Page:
Doubtless there is some utility in playing out worst-case scenarios as a way to plan for the future. That being said, the New York Times is reporting a new study, "Millions projected to be at risk from sea level rise in the continental United States," in Nature Climate Change that calculates the number of Americans that would be affected by sea level rises between 3 and 6 feet by 2100 due to man-made global warming. As far as I can tell, the main contribution of the study is new coastal population projections. The researchers calculate that if sea level rises by 3 feet, the land that 4.2 million Americans live on will be at risk of inundation. If sea level rises by 6 feet, then 13.1 million Americans might have to move inland. The costs of relocating that many people could be as much $14 trillion. So researchers can now get their studies published in a prestigious scientific journal and publicized by leading newspapers by merely assuming a catastrophe. Neat trick.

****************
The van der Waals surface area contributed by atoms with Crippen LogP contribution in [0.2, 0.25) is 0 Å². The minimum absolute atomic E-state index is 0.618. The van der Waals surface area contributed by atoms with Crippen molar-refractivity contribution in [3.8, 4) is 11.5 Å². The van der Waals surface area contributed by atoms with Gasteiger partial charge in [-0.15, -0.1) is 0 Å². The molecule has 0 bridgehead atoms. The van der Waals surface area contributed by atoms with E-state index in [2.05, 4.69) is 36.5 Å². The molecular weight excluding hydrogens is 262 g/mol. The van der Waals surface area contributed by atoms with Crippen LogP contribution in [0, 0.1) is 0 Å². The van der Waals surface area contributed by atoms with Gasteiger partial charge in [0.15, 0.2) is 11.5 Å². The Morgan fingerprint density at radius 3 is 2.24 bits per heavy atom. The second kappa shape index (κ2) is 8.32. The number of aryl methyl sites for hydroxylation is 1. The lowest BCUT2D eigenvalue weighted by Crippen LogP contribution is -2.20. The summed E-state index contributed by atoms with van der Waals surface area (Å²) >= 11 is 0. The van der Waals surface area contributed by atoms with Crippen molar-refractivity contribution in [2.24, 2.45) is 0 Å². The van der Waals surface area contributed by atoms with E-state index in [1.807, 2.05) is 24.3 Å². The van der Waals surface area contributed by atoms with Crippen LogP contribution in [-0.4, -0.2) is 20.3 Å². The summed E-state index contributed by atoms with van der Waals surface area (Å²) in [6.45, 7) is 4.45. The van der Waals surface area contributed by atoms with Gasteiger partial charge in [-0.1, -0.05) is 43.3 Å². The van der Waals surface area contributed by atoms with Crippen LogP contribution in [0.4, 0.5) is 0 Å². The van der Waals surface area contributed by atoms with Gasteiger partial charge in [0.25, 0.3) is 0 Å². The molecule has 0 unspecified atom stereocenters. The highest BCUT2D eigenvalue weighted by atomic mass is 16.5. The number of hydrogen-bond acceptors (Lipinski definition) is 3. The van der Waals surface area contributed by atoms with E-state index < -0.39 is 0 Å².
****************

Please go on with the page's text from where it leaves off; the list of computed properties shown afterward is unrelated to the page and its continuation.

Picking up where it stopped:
In any case, the researchers cite various estimates for future sea level rise; most of them based on various computer model projections. But what is the actual current rate of sea level rise? According to the National Oceanic and Atmospheric Adminisrtration, average global sea level rise has speeded up and is now increasing at 0.12 inch per year. If that rate were sustained for the next 84 years, that would mean that sea level would increase by just over 10 inches. That's not nothing, but it is not much greater than the approximately 7 inch increase that occurred during the 20th century. Interestingly, millions of Americans did not retreat from the coasts in the past century.
As a final note, surely everyone can agree that it is particularly insane for the federal government to encourage people to move to the coasts by subsidiziing flood insurance.